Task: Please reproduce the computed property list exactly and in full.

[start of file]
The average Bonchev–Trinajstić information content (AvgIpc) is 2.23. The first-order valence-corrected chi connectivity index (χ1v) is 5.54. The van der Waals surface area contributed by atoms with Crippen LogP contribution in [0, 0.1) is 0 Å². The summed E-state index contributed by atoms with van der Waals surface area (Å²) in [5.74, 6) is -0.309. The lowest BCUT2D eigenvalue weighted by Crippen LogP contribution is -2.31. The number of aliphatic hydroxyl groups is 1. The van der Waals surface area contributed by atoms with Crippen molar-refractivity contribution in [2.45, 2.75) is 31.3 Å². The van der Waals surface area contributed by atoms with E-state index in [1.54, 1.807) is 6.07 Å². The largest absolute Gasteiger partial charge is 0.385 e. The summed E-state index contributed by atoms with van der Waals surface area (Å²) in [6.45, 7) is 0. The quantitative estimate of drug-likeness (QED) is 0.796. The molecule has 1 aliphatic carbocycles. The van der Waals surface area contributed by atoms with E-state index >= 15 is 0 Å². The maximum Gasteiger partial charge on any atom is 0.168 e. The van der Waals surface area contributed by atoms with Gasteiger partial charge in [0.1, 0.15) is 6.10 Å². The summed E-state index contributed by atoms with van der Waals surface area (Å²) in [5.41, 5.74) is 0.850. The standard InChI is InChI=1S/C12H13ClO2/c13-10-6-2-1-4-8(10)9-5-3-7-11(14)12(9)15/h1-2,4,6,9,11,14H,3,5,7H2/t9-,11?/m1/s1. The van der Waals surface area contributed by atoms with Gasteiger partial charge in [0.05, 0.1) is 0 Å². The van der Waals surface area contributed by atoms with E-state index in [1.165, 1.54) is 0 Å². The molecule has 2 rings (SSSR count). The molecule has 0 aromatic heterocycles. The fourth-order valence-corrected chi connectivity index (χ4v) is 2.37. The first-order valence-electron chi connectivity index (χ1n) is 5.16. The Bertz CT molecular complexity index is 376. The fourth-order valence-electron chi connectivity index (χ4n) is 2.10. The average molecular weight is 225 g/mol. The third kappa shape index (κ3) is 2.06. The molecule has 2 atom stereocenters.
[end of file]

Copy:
The average Bonchev–Trinajstić information content (AvgIpc) is 2.23. The first-order valence-corrected chi connectivity index (χ1v) is 5.54. The van der Waals surface area contributed by atoms with Crippen LogP contribution in [0, 0.1) is 0 Å². The summed E-state index contributed by atoms with van der Waals surface area (Å²) in [5.74, 6) is -0.309. The lowest BCUT2D eigenvalue weighted by Crippen LogP contribution is -2.31. The number of aliphatic hydroxyl groups is 1. The van der Waals surface area contributed by atoms with Crippen molar-refractivity contribution in [2.45, 2.75) is 31.3 Å². The van der Waals surface area contributed by atoms with E-state index in [1.54, 1.807) is 6.07 Å². The largest absolute Gasteiger partial charge is 0.385 e. The summed E-state index contributed by atoms with van der Waals surface area (Å²) in [6.45, 7) is 0. The quantitative estimate of drug-likeness (QED) is 0.796. The molecule has 1 aliphatic carbocycles. The van der Waals surface area contributed by atoms with E-state index >= 15 is 0 Å². The maximum Gasteiger partial charge on any atom is 0.168 e. The van der Waals surface area contributed by atoms with Gasteiger partial charge in [0.1, 0.15) is 6.10 Å². The summed E-state index contributed by atoms with van der Waals surface area (Å²) in [5.41, 5.74) is 0.850. The standard InChI is InChI=1S/C12H13ClO2/c13-10-6-2-1-4-8(10)9-5-3-7-11(14)12(9)15/h1-2,4,6,9,11,14H,3,5,7H2/t9-,11?/m1/s1. The van der Waals surface area contributed by atoms with Gasteiger partial charge in [0.05, 0.1) is 0 Å². The van der Waals surface area contributed by atoms with E-state index in [1.165, 1.54) is 0 Å². The molecule has 2 rings (SSSR count). The molecule has 0 aromatic heterocycles. The fourth-order valence-corrected chi connectivity index (χ4v) is 2.37. The first-order valence-electron chi connectivity index (χ1n) is 5.16. The Bertz CT molecular complexity index is 376. The fourth-order valence-electron chi connectivity index (χ4n) is 2.10. The average molecular weight is 225 g/mol. The third kappa shape index (κ3) is 2.06. The molecule has 2 atom stereocenters.